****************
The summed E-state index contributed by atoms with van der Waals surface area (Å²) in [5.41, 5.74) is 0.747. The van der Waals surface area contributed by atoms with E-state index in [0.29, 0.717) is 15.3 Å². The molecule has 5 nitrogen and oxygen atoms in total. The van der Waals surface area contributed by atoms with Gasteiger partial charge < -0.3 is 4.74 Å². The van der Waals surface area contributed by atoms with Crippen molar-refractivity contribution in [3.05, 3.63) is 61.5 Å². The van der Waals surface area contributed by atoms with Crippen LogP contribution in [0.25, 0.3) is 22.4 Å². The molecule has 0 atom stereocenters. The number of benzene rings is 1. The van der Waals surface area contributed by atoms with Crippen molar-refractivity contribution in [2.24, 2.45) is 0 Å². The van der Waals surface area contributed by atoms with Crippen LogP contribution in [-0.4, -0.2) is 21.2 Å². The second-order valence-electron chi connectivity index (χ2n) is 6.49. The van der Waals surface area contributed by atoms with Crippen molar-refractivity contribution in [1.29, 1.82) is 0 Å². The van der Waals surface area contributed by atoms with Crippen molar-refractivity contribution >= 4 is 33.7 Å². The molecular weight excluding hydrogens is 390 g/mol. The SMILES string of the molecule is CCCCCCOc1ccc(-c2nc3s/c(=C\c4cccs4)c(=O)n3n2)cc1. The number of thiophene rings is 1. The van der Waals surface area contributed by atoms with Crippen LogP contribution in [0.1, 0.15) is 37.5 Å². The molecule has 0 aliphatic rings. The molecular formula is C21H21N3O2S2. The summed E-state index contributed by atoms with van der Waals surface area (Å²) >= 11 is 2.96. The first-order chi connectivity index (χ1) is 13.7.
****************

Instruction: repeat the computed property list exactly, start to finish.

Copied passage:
The summed E-state index contributed by atoms with van der Waals surface area (Å²) in [5.41, 5.74) is 0.747. The van der Waals surface area contributed by atoms with E-state index in [0.29, 0.717) is 15.3 Å². The molecule has 5 nitrogen and oxygen atoms in total. The van der Waals surface area contributed by atoms with Gasteiger partial charge < -0.3 is 4.74 Å². The van der Waals surface area contributed by atoms with Crippen molar-refractivity contribution in [3.05, 3.63) is 61.5 Å². The van der Waals surface area contributed by atoms with Crippen LogP contribution in [0.25, 0.3) is 22.4 Å². The molecule has 0 atom stereocenters. The number of benzene rings is 1. The van der Waals surface area contributed by atoms with Crippen molar-refractivity contribution in [2.24, 2.45) is 0 Å². The van der Waals surface area contributed by atoms with Crippen LogP contribution in [-0.4, -0.2) is 21.2 Å². The second-order valence-electron chi connectivity index (χ2n) is 6.49. The van der Waals surface area contributed by atoms with Crippen molar-refractivity contribution in [1.29, 1.82) is 0 Å². The van der Waals surface area contributed by atoms with Crippen molar-refractivity contribution >= 4 is 33.7 Å². The molecular weight excluding hydrogens is 390 g/mol. The SMILES string of the molecule is CCCCCCOc1ccc(-c2nc3s/c(=C\c4cccs4)c(=O)n3n2)cc1. The number of thiophene rings is 1. The van der Waals surface area contributed by atoms with Crippen LogP contribution in [0.1, 0.15) is 37.5 Å². The molecule has 0 aliphatic rings. The molecular formula is C21H21N3O2S2. The summed E-state index contributed by atoms with van der Waals surface area (Å²) >= 11 is 2.96. The first-order chi connectivity index (χ1) is 13.7.